The Philosophical Apprentice

“Only one who devotes himself to a cause with his whole strength and soul can be a true master. For this reason mastery demands all of a person.” Albert Einstein

Archive for the month “September, 2012”

Plato’s not so bad

I read the Euthyphro last night and was pleasantly surprised. I’d read a few dialogues before but I was undoubtedly not ready for them and I didn’t get much out of it. But last night Plato came alive for me. The most shocking thing about them was how funny the Euthyphro is, I mean laugh out loud funny. The character of Euthyphro is priceless “why they even mock me as if I were crazy”. All through the dialogue I kept wondering if Euthyphro would come to the realization of what a dolt he was and near the end he must have realized that self-realization was perilously close but he chose to retain his comfortable illusions and beat a hasty retreat.

In keeping with the Platonic theme I loaded some teaching company lectures by Michael Sugrue on the Platonic dialogues onto my mp3 players and listened to them on my long run this afternoon.  Sugrue’s lectures are without doubt the best I have ever heard on Plato. He’s also very funny in his own right and his commentary on the half-wits and nit-wits in the Euthydemus had me chuckling while I ran.

Sugrue also gave me a deeper appreciation of Socrates. I’d always harbored the suspicion that Socrates, as smart as he was, was in reality a bit of a horse’s ass.  As I’ve learned more about Socrates this semester I realize that the social situation in Athens and the rise of the Sophists meant that Socrates really was providing a service to his fellow citizens by showing up knuckleheads like Euthydemus and Dionysodorus.  The tragic part was, Sugrue points out, the influence of Sophists such as Gorgias was the real corrupter of the Athenians not Socrates. Just how intellectually corrupted the Athenians were was pointed out to good effect by Sugrue when he noted how dumb the Athenians were when they stood around cheering the imbecilities of the nit-wit Dionysodorus.

All this has, I think, some important ramifications today where the Sophists have been resurrected and now populate our schools and our news media, not to mention the internet.  The only real antidote to this is a return to classical education.


And now on to Plato

I finished all my required readings on the Presocratics last night – specifically, the sophists. Phew! Glad to be done with that. The worst part was wading through Gorgias’ arguments which ran to almost 4 pages of text in the Cohen, Curd, and Reeve book on Ancient Greek Philosophy with no paragraph breaks. I ended up mostly skimming that section.

It would probably be a good idea to run back through that section at a later date and map out the arguments since they are undoubtedly fallacious. It’ll be a good spur to get me back to studying my logic on a daily basis. Speaking of which, I had been slowly going through Martin Cothran’s book on Traditional Logic but was thinking I might add a little from Peter Kreeft’s Socratic Logic book?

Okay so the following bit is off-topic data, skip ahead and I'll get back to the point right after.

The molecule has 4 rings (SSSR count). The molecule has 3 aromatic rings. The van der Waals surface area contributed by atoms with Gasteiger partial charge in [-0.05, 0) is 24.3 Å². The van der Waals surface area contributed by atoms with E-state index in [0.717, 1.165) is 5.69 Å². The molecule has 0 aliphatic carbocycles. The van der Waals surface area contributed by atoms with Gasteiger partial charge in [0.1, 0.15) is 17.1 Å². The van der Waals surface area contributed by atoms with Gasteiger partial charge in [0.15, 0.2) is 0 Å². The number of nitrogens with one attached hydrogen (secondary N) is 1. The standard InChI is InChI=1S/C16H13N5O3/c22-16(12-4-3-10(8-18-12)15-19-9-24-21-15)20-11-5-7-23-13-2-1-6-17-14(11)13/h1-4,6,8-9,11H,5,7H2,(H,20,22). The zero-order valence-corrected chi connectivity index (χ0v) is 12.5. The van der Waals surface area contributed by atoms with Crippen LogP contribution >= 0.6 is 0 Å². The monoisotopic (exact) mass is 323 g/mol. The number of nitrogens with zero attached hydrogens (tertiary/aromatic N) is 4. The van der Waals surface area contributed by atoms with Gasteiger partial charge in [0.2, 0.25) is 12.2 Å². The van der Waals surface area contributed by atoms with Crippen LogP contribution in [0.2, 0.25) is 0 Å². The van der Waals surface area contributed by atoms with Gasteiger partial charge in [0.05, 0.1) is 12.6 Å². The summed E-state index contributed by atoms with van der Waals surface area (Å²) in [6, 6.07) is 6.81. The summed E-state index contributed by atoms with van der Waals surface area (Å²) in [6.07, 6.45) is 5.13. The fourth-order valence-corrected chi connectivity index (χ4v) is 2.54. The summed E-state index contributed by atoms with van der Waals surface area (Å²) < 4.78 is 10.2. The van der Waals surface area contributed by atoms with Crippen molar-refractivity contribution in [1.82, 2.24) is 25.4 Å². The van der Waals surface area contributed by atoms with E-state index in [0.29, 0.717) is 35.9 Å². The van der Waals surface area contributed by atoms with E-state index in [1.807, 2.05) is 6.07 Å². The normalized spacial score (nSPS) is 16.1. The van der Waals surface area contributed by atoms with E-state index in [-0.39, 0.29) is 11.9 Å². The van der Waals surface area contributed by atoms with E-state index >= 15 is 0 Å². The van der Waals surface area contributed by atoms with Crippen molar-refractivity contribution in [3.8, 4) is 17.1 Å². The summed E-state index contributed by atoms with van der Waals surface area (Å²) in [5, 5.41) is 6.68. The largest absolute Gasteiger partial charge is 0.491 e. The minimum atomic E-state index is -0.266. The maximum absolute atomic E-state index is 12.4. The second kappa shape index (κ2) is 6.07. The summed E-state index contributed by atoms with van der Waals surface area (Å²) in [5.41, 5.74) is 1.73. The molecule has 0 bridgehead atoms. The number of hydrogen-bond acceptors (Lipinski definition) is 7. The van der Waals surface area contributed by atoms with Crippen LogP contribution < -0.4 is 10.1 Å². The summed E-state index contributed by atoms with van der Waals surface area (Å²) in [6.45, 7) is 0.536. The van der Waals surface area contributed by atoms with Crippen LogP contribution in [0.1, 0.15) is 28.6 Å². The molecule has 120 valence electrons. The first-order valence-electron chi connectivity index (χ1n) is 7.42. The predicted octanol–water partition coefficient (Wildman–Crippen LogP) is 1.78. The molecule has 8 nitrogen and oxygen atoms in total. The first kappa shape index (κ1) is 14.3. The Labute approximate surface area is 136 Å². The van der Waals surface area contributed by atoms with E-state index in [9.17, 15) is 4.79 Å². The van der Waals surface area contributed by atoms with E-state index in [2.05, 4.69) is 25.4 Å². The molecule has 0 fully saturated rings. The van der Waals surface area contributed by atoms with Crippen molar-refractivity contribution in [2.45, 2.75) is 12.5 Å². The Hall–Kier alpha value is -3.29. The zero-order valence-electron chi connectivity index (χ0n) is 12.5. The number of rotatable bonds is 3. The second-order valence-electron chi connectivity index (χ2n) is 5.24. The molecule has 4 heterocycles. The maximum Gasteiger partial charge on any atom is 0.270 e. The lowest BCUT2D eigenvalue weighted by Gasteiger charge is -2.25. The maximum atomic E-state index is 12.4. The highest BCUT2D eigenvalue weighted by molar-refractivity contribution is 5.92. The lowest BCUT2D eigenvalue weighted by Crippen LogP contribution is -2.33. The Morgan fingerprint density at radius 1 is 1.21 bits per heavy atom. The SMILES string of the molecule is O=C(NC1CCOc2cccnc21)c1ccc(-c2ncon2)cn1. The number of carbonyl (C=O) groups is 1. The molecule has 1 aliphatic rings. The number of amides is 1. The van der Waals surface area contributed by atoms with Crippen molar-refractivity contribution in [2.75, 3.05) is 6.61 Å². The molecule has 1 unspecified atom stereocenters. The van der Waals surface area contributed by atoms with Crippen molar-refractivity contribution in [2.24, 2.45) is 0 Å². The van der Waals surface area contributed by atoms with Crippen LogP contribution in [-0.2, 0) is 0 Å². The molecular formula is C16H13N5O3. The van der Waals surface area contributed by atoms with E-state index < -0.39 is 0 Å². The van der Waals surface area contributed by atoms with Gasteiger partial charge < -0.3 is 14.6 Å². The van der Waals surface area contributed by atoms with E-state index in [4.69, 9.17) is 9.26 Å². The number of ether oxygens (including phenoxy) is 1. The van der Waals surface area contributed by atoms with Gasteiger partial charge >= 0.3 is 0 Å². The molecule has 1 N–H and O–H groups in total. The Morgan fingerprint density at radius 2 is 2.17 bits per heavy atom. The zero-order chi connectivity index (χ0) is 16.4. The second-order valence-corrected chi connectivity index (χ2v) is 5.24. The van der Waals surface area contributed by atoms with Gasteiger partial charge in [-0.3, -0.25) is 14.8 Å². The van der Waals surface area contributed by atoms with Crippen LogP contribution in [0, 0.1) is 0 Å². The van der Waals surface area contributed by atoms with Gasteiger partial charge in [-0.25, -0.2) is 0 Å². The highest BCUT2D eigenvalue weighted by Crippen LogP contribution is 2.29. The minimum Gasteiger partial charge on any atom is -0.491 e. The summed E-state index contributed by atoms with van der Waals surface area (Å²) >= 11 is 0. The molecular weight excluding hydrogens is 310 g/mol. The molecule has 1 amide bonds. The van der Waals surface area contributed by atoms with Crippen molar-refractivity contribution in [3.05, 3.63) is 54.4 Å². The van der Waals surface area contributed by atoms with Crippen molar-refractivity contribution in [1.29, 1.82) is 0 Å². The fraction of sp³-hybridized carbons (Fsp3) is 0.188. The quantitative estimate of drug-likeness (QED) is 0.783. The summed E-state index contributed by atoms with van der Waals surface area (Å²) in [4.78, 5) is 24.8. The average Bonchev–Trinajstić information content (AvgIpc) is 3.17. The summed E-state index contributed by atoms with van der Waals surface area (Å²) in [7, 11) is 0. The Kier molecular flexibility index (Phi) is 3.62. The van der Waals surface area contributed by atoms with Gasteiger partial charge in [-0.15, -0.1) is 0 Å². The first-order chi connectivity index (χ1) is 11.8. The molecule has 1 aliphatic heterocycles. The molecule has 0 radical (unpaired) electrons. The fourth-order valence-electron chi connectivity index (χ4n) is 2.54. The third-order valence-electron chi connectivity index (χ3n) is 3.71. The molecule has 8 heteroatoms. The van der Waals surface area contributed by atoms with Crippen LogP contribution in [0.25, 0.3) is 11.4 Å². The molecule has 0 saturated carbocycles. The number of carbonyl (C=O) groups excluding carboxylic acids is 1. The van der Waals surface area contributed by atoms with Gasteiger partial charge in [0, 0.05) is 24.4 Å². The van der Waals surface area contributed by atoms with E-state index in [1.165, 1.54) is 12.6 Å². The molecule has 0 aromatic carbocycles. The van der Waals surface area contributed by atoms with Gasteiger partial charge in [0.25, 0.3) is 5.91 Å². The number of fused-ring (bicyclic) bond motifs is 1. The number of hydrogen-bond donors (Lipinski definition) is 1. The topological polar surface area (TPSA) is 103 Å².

As always so much to do.

Gettin’ away from it all

I wish. With a wife and two kids plus a job I’m not going anywhere. Still I’ve found the necessity of solitude if I’m going to get any reading done for my class. In desperation I’ve cleaned out one of the house’s storage rooms and turned it into a private study. It’s not exactly luxurious but I do have a couch and a makeshift stand up desk. I came up with the idea earlier in the summer but used it only sparingly since it lacks an air conditioner.

Now it’s cooled off considerably and I’ve decided to visit my private lair more often. The change in weather comes at the right time since I’m behind in my class reading. Spending a week at my parent’s house did not help in that regard.

To make it easier I’ve tempted myself with a cold beer and a cigar; both of which I’ve discovered are essential to the philosophic life. I’ll have to be careful with the spiders though. I’ve discovered that in the South you cannot leave a room unoccupied for more than about five minutes without having our eight legged friends take over. I’ve already killed one Black Widow spider in my study cave.

Resources for my Ancient & Medieval Philosophy Class

I’ve been gathering together some resources for a deep dive into Ancient and Medieval Philosophy. These include:

  • From Religion to Philosophy – A Study in the Origins of Western Speculation by F.M. Cornford
  • An Introduction to Greek Philosophy by J.V. Luce
  • The History of Philosophy – The Hellenic Age by Emile Brehier
  • The History of Philosophy – The Hellenistic & Roman Age by Emile Brehier
  • The History of Philosophy – The Middle Ages and the Renaissance by Emile Brehier

I’m also planing to reread some material I’ve already read or already possess such as:

  • The Presocratics by Phillip Wheelwright
  • Ancilla to the Pre-Socratic Philosophers by Kathleen Freeman
  • A History of Philosophy, Volume 1: Greece and Rome by Frederick Copleston
  • A History of Philosophy – The Classical Mind by W.T. Jones
  • A History of Philosophy – The Medieval Mind by W.T. Jones
  • The Age of Belief by Anne Freemantle

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